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    You don't think there are deals and cheating now? I have been recently youtubing a lot of videos from the 80's and 90's and while I have a pretty firm grasp on the new system, I have to say I found it to be a huge relief to watch long programs where the spirals are woven into choreography, most of the jumps are done without combos and have smooth gliding BOE landings, and spins that showcase one position without twisting, turning, and rocking back and forth on different edges. I would love to see the level 1 layback come back into style. Skaters in that era focused on what they could do best and created programs that showcased what they were good at. There is a real lack of creativity in skating today. As soon as one skater finds a way to achieve level 4, every skater down the list copies it. It started with Slutskaya in 2004 and hasn't changed much since.

    Remember the crazy moves of Ilia Klimkin? The only person who comes close to that kind of originality today is Shawn Sawyer, and he's basically sacrificing points by doing so.
     
  22. Judy

    Judy New Member

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    Actually no I find the skating and choreography much more interesting I think largely because the skater/dancers have to improve all their basic skating skills. Dance is more exciting because we now see movement instead of the predictable boringness of taking your turn to win.

    And no I think it's much harder to cheat.
     
  23. Jenna

    Jenna Well-Known Member

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    Come on, you don't think it was much easier to "cheat" under the old 6.0 system of scoring? It is still possible now, and I'm not denying it's existence, but it is much more difficult to pull off a LaGougne now.
     
  24. Proustable

    Proustable New Member

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    Can you post links to some of these programs? I've been watching a few on youtube as well, and all I can think is "thank God for COP." Am I watching the wrong ones?
     
  25. Judy

    Judy New Member

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    No I don't actually because I see the skaters especially in ice dance getting marked pretty fairly. It'll never be perfect but it's much better than it was.

    I also think that the previous type of skating was boring .. skater would jump, spin, jump .. this choreography I find much more interesting.
     
  26. kiskacat

    kiskacat New Member

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    Simple fire the president and every old corrupt judge , which is most of them lol.
    Get some new judges, who have no bias because their country has no skaters
    And stop killing the skaters with these rediculous elements. and let it be ART again!!!
    And get rid of the whole ISU Comettee , They are all old tired hags!!! Lol
     
  27. gkelly

    gkelly Well-Known Member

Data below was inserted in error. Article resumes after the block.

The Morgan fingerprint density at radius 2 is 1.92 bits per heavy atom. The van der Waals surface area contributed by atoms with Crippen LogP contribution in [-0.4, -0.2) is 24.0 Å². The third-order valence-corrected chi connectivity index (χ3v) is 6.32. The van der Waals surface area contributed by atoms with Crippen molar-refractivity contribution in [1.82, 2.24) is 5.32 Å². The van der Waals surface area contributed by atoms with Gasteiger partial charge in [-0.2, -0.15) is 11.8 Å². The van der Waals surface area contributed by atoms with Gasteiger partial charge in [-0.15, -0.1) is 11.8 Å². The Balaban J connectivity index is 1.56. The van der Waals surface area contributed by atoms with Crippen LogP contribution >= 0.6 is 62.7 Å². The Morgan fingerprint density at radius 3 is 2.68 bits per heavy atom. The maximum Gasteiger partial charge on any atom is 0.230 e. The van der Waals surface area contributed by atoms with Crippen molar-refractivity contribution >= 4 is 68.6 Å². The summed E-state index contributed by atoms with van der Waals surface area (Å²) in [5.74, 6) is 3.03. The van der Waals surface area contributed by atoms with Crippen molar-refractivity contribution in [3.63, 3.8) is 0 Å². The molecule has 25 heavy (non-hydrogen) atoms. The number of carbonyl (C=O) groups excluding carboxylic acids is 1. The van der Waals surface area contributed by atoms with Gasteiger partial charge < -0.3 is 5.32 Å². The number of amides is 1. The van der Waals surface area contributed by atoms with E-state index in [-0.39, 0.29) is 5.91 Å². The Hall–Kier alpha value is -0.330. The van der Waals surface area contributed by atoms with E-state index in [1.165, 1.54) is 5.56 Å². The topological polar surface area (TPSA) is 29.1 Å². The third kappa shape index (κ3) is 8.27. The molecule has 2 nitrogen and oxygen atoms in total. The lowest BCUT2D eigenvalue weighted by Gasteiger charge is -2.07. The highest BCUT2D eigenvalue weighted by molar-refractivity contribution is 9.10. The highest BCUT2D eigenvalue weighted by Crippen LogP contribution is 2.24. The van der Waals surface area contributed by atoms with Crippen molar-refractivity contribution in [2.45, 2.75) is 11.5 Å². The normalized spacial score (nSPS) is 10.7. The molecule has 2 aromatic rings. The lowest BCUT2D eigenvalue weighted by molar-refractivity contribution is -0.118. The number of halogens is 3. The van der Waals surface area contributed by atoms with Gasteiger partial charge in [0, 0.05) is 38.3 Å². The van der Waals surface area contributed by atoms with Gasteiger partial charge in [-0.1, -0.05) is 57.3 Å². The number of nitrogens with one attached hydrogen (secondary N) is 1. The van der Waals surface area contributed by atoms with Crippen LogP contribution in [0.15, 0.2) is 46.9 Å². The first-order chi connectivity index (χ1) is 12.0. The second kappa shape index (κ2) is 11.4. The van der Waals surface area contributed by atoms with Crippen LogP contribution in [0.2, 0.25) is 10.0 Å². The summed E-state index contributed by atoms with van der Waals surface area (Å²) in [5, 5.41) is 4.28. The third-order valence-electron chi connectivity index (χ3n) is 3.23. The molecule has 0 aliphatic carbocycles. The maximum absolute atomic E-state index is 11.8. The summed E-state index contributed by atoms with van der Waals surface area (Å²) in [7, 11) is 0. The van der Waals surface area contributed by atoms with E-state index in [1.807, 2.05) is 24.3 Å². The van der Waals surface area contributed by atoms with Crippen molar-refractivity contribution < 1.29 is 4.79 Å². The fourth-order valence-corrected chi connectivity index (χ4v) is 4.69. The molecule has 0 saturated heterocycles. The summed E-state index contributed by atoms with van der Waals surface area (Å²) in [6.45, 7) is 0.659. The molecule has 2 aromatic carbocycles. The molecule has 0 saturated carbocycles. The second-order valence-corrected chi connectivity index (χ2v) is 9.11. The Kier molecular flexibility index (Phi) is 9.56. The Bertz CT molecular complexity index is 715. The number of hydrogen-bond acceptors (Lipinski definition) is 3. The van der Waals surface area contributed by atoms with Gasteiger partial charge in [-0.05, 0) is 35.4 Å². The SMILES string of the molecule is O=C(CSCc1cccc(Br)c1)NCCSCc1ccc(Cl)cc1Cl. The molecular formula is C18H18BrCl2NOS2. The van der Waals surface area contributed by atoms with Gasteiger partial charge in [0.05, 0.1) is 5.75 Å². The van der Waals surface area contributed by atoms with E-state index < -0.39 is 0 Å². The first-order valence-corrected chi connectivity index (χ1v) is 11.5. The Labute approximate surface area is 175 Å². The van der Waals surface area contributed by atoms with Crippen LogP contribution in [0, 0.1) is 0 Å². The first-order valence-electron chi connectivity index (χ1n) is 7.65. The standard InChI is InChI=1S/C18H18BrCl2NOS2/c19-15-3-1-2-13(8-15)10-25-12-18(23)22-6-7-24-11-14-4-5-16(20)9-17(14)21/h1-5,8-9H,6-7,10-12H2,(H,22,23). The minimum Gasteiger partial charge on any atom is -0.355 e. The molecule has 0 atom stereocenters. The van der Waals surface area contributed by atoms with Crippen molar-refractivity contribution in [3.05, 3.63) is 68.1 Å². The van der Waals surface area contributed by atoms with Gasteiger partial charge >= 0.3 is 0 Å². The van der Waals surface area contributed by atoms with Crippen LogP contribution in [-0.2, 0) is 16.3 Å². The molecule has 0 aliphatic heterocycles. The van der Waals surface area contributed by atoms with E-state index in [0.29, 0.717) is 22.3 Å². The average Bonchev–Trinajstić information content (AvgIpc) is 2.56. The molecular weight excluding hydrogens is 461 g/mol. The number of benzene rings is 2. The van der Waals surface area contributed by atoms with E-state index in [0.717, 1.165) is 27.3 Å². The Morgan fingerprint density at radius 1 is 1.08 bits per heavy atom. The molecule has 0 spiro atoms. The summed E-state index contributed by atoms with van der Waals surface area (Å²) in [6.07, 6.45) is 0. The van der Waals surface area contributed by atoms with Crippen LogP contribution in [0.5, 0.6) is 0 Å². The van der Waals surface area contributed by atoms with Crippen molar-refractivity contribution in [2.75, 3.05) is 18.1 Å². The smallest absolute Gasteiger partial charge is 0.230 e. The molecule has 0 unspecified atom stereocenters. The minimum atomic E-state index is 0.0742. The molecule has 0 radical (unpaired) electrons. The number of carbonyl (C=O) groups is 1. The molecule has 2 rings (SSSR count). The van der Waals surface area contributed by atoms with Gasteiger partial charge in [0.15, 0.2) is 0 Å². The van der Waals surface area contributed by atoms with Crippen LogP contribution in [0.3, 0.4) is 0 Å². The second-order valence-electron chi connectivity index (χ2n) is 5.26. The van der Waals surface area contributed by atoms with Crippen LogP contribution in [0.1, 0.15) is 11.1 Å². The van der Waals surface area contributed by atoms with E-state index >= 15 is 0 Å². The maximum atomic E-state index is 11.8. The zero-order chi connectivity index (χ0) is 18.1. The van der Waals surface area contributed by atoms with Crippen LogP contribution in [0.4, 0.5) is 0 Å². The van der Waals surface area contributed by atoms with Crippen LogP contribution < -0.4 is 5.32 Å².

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    To a large degree it's a matter of taste. E.g., some fans preferred Boitano and some preferred Orser. Baiul or Kerrigan. Browning or Stojko. Kwan or Lipinski or Cohen.

    In the recent era, Lysacek or Weir. Czisny or Wagner. Nagasu or Flatt. Oda or Kozuka. Joubert or Amodio.

    Not because of nationality or off-ice personality, although obviously those influence preferences as well, but because of skating style. There are different kinds of difficulty, different kinds of excellence, that different skaters can excel at. Sometimes the judging system seems to favor some types over others, but within the rules and their training history, skaters can only work with what their body types allow.
     
  28. Triple Butz

    Triple Butz Well-Known Member

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    http://www.youtube.com/watch?v=Y8oj8aPvzR8&feature=related So many interesting moves that would not even count as elements in CoP

    http://www.youtube.com/watch?v=buQXBXmjumU Huge, clean jumps on all correct edges with complete rotation, speed and total freedom. She definitely wasn't thinking about "rules."

    http://www.youtube.com/watch?v=qGsMDXLyXxs Elegant, classic positions in spins and MITF that we never see today.

    http://www.youtube.com/watch?v=9-oqwopZta8 choreography from start to finish. Spirals and MITF that last as long as the music requires them to, not the rulebook.

    http://www.youtube.com/watch?v=pbshs-xTORs&feature=related Unique style and movement, steps that actually MOVE across the ice.

    http://www.youtube.com/watch?v=polwvMNVgFU Beautiful program, and that second 3axel represents everything that is great about sports and the Olympic spirit. I can't imagine the games without that second 3A, and under CoP it would not have happened.
     
  29. Proustable

    Proustable New Member

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    Thank you for the list, triple butz. Looks like I have a seminar at Youtube University to attend!
     
  30. aliceanne

    aliceanne Well-Known Member

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    Good ideas.

    Skaters also all look the same size on TV. I remember seeing a young Nicole Bobek and Michelle Kwan in exhibition. What a difference it made. Nicole was comparable to the men in the speed and height of her jumps (unfortunately she landed every other one on her butt). Michelle was technically perfect but at 13 she looked 8 and was practically invisible in a medium sized arena. At Nationals with camera close-ups you couldn't see a big difference between them.